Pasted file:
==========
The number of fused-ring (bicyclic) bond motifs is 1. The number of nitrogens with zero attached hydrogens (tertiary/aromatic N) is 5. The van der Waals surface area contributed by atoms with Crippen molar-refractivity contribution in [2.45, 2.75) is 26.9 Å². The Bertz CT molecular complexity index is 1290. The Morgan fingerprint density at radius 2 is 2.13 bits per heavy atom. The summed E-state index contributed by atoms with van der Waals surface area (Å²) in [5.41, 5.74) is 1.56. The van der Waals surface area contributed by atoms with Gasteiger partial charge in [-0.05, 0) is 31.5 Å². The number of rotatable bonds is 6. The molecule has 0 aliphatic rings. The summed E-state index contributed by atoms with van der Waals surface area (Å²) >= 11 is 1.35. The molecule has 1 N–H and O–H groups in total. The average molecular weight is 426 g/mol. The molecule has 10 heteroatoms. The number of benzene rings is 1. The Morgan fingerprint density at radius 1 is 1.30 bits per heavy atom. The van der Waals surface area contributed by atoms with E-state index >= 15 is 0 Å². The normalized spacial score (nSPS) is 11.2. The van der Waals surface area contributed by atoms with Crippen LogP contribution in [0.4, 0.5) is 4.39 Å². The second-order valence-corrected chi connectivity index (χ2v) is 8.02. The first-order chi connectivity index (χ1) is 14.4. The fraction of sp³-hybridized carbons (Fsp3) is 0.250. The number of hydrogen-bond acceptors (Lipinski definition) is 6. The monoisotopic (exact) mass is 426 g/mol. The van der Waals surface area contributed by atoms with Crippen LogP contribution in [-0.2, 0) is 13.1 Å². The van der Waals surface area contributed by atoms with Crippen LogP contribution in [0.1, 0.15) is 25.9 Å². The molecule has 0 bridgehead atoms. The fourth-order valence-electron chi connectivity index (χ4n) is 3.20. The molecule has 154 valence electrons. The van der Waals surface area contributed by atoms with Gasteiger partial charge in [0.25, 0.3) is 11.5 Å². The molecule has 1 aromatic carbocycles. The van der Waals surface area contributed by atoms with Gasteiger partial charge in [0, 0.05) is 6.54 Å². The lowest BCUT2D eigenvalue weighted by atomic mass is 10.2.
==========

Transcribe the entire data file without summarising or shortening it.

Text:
The number of fused-ring (bicyclic) bond motifs is 1. The number of nitrogens with zero attached hydrogens (tertiary/aromatic N) is 5. The van der Waals surface area contributed by atoms with Crippen molar-refractivity contribution in [2.45, 2.75) is 26.9 Å². The Bertz CT molecular complexity index is 1290. The Morgan fingerprint density at radius 2 is 2.13 bits per heavy atom. The summed E-state index contributed by atoms with van der Waals surface area (Å²) in [5.41, 5.74) is 1.56. The van der Waals surface area contributed by atoms with Gasteiger partial charge in [-0.05, 0) is 31.5 Å². The number of rotatable bonds is 6. The molecule has 0 aliphatic rings. The summed E-state index contributed by atoms with van der Waals surface area (Å²) >= 11 is 1.35. The molecule has 1 N–H and O–H groups in total. The average molecular weight is 426 g/mol. The molecule has 10 heteroatoms. The number of benzene rings is 1. The Morgan fingerprint density at radius 1 is 1.30 bits per heavy atom. The van der Waals surface area contributed by atoms with E-state index >= 15 is 0 Å². The normalized spacial score (nSPS) is 11.2. The van der Waals surface area contributed by atoms with Crippen LogP contribution in [0.4, 0.5) is 4.39 Å². The second-order valence-corrected chi connectivity index (χ2v) is 8.02. The first-order chi connectivity index (χ1) is 14.4. The fraction of sp³-hybridized carbons (Fsp3) is 0.250. The number of hydrogen-bond acceptors (Lipinski definition) is 6. The monoisotopic (exact) mass is 426 g/mol. The van der Waals surface area contributed by atoms with Crippen LogP contribution in [-0.2, 0) is 13.1 Å². The van der Waals surface area contributed by atoms with Crippen LogP contribution in [0.1, 0.15) is 25.9 Å². The molecule has 0 bridgehead atoms. The fourth-order valence-electron chi connectivity index (χ4n) is 3.20. The molecule has 154 valence electrons. The van der Waals surface area contributed by atoms with Gasteiger partial charge in [0.25, 0.3) is 11.5 Å². The molecule has 1 aromatic carbocycles. The van der Waals surface area contributed by atoms with Gasteiger partial charge in [0, 0.05) is 6.54 Å². The lowest BCUT2D eigenvalue weighted by atomic mass is 10.2.